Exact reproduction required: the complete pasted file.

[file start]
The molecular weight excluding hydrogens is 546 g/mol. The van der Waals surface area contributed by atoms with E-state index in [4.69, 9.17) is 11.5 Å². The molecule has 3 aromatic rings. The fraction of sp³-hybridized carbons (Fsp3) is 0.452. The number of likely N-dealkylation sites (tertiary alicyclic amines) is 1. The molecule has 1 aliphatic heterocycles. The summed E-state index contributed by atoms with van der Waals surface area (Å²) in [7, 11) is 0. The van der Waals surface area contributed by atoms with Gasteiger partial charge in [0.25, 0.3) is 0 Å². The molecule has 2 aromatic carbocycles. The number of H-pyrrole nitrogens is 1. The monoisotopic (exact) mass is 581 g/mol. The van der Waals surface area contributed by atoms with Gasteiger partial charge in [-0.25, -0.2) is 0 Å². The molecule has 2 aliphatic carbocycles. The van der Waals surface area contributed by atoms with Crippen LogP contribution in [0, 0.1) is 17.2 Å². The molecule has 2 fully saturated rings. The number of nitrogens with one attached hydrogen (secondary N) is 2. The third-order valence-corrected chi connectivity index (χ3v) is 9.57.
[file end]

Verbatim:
The molecular weight excluding hydrogens is 546 g/mol. The van der Waals surface area contributed by atoms with E-state index in [4.69, 9.17) is 11.5 Å². The molecule has 3 aromatic rings. The fraction of sp³-hybridized carbons (Fsp3) is 0.452. The number of likely N-dealkylation sites (tertiary alicyclic amines) is 1. The molecule has 1 aliphatic heterocycles. The summed E-state index contributed by atoms with van der Waals surface area (Å²) in [7, 11) is 0. The van der Waals surface area contributed by atoms with Gasteiger partial charge in [0.25, 0.3) is 0 Å². The molecule has 2 aromatic carbocycles. The number of H-pyrrole nitrogens is 1. The monoisotopic (exact) mass is 581 g/mol. The van der Waals surface area contributed by atoms with Gasteiger partial charge in [-0.25, -0.2) is 0 Å². The molecule has 2 aliphatic carbocycles. The van der Waals surface area contributed by atoms with Crippen LogP contribution in [0, 0.1) is 17.2 Å². The molecule has 2 fully saturated rings. The number of nitrogens with one attached hydrogen (secondary N) is 2. The third-order valence-corrected chi connectivity index (χ3v) is 9.57.